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The Southern Foodways Alliance brings its Winter Symposium to Birmingham, AL, February 8-9, 2019. This year’s theme, “Food is Work,” explores the labor of food through lectures and meals and experiences. Speakers include chef Ashley Christensen of AC Restaurant Group, restaurateur Steve Palmer of Indigo Road Hospitality, and Pulitzer prize winner John Archibald of Birmingham. Writer, author, and director of the Southern Foodways Alliance, John T. Edge sat down with longtime Birmingham resident Jay Oglesby, who shared his favorite Birmingham haunts.

Though most of our favorite Birmingham restaurants have a strong beverage program, my wife Jackie and I often stop after dinner at a bar somewhere along the dive bar spectrum. Here are some of our favorite pairings:

The Garage (2304 10th Terrace S.) bar leads to a wisteria-vined courtyard surrounded by 1930s era parking garages-cum-antique stalls. It is uniquely Birmingham. It’s also a short stroll down the hill from one of our favorite Birmingham restaurants, Bottega Café (2240 Highland Ave.).

Mom’s Basement (4411 3rd Ave. S.) has a wide selection of beers, some wine and a few liquors to enjoy while playing board games or pinball machines. It’s located below the small retail center where Tropicaleo (4426 4th Ave. S.) serves fantastic Puerto Rican food.

Red Lion (95 Warstone Ln.) serves saltines and hoop cheese at happy hour. We head here for a cocktail or two after a very late brunch at Big Bad Breakfast (5361 US-280), two floors above the Red Lion’s semi-subterranean location.

The Nick (2514 10th Ave. S.) delivers all the dive bar essentials—eclectic juke box, beer-stained pool tables, and decades of smoke-stained live music handbills plastered on every surface. Although restaurants are theoretically walkable from the Nick, arrive and depart via rideshare or taxi.

We also like other sorts of bars:

The Woolworth (1006 20th St. S.) is a recent addition to the 5 Points area. We go for duck pin bowling lanes (smaller balls with no finger holes and no rental shoes required), ping pong tables, foosball, a giant screen multi-arcade game with classics like Ms. Pac Man and Galaga, a bumper pool table, and a full bar. For after, there’s a Waffle House a couple of doors down.

Atomic Lounge (2113 1st Ave. N.) is where Feizal Valli and his team stir and pour original creations, including the legendary Sex Panther. They also provide board games and a menu of costumes. Yes costumes. Don’t knock it until you’ve sipped a perfectly executed Pisco Sour while wearing a full body lemur kit. Café Dupont (113 20th St. N.), around the corner, serves a lovely rabbit gumbo in a white-table-clothed room in an historic building.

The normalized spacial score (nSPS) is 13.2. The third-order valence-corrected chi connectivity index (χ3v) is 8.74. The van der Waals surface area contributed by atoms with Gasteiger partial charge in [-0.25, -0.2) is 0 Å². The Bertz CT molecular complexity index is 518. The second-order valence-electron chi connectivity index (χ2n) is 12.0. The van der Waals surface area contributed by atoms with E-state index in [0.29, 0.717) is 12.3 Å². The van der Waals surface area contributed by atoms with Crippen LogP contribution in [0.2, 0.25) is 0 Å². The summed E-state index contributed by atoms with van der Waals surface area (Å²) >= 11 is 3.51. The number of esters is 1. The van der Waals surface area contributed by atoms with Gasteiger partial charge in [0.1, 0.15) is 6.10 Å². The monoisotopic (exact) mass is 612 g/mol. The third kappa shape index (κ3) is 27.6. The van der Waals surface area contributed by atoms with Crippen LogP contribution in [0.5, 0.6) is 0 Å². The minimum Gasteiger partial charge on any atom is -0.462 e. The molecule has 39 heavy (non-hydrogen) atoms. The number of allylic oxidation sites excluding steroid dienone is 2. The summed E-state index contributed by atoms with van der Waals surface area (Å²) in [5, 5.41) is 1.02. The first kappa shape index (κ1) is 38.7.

Marble Ring (430 41st St. S.) is home to Jose Camacho, who runs the bar at this speakeasy with darn good cocktails. Look for the entrance tucked inside the Fancy’s on 5th (430 41st St. S.) restaurant where a raw bar and burgers are the draws.

The Lumbar (21 29th St. S.) is a new science-themed bar in Pepper Place, situated conveniently near two of our favorite Birmingham restaurants—Chris and Idie Hastings’ Ovenbird (2810 3rd Ave. S. #200) with their smoky paella, among other creative and beautifully executed wood fired menu options; and, Bettola (2930 3rd. Ave. S.), where we enjoy James Lewis’s Neapolitan style pizzas, charcuterie, and other seasonal Italian dishes.

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We also do things that don’t involve drink:

Crestwood Shopping Center is the place to pick up your favorite beverage at Crestwood Coffee, browse mid-century and other antiques at Urban Suburban, and rummage extensive new and used music at Seasick Records.

Barber Motorsports Museum exhibits more than 1,000 motorcycles in its Guinness Book listed collection, from Grand Prix Sportbikes that race on the adjacent world-class raceway to Vespas and other utilitarian fare.

The Birmingham Botanical Gardens are a free and beautiful place for a walk, and even more enjoyable if walking off lunch from Habitat Feed & Social in the nearby Grand Bohemian, or Chez Lulu up the hill in English Village.